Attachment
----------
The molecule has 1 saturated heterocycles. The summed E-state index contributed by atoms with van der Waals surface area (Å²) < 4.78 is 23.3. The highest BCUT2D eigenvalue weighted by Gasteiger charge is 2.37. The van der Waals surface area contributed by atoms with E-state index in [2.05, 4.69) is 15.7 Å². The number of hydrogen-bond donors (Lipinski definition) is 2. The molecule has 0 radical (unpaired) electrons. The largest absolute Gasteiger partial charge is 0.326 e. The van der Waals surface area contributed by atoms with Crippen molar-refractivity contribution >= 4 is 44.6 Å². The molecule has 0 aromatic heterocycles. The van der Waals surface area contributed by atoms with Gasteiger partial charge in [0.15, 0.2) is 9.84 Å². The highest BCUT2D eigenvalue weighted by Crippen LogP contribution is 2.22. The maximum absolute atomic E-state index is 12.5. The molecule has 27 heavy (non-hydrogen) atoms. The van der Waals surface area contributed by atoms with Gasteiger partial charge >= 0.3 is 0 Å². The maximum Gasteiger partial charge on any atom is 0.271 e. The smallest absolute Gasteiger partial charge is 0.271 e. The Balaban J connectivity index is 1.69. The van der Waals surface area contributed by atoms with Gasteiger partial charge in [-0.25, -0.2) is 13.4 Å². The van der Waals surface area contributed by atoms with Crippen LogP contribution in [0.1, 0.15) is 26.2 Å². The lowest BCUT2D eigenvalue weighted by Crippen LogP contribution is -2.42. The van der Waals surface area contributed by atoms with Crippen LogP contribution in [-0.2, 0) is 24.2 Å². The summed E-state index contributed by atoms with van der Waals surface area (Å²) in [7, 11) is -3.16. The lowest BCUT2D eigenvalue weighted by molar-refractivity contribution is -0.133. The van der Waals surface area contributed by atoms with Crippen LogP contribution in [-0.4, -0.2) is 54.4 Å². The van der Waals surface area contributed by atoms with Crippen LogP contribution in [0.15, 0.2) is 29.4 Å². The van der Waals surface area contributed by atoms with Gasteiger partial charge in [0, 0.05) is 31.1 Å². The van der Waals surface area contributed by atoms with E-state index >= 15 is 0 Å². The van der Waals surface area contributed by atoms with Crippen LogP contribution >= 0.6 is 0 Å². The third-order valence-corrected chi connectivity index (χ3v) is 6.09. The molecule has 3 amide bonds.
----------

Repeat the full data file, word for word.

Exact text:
The molecule has 1 saturated heterocycles. The summed E-state index contributed by atoms with van der Waals surface area (Å²) < 4.78 is 23.3. The highest BCUT2D eigenvalue weighted by Gasteiger charge is 2.37. The van der Waals surface area contributed by atoms with E-state index in [2.05, 4.69) is 15.7 Å². The number of hydrogen-bond donors (Lipinski definition) is 2. The molecule has 0 radical (unpaired) electrons. The largest absolute Gasteiger partial charge is 0.326 e. The van der Waals surface area contributed by atoms with Crippen molar-refractivity contribution >= 4 is 44.6 Å². The molecule has 0 aromatic heterocycles. The van der Waals surface area contributed by atoms with Gasteiger partial charge in [0.15, 0.2) is 9.84 Å². The highest BCUT2D eigenvalue weighted by Crippen LogP contribution is 2.22. The maximum absolute atomic E-state index is 12.5. The molecule has 27 heavy (non-hydrogen) atoms. The van der Waals surface area contributed by atoms with Gasteiger partial charge >= 0.3 is 0 Å². The maximum Gasteiger partial charge on any atom is 0.271 e. The smallest absolute Gasteiger partial charge is 0.271 e. The Balaban J connectivity index is 1.69. The van der Waals surface area contributed by atoms with Gasteiger partial charge in [-0.25, -0.2) is 13.4 Å². The van der Waals surface area contributed by atoms with Crippen LogP contribution in [0.1, 0.15) is 26.2 Å². The lowest BCUT2D eigenvalue weighted by Crippen LogP contribution is -2.42. The van der Waals surface area contributed by atoms with Crippen LogP contribution in [-0.2, 0) is 24.2 Å². The summed E-state index contributed by atoms with van der Waals surface area (Å²) in [7, 11) is -3.16. The lowest BCUT2D eigenvalue weighted by molar-refractivity contribution is -0.133. The van der Waals surface area contributed by atoms with Crippen LogP contribution in [-0.4, -0.2) is 54.4 Å². The van der Waals surface area contributed by atoms with Crippen LogP contribution in [0.15, 0.2) is 29.4 Å². The van der Waals surface area contributed by atoms with Gasteiger partial charge in [0, 0.05) is 31.1 Å². The van der Waals surface area contributed by atoms with E-state index >= 15 is 0 Å². The van der Waals surface area contributed by atoms with Crippen LogP contribution >= 0.6 is 0 Å². The third-order valence-corrected chi connectivity index (χ3v) is 6.09. The molecule has 3 amide bonds.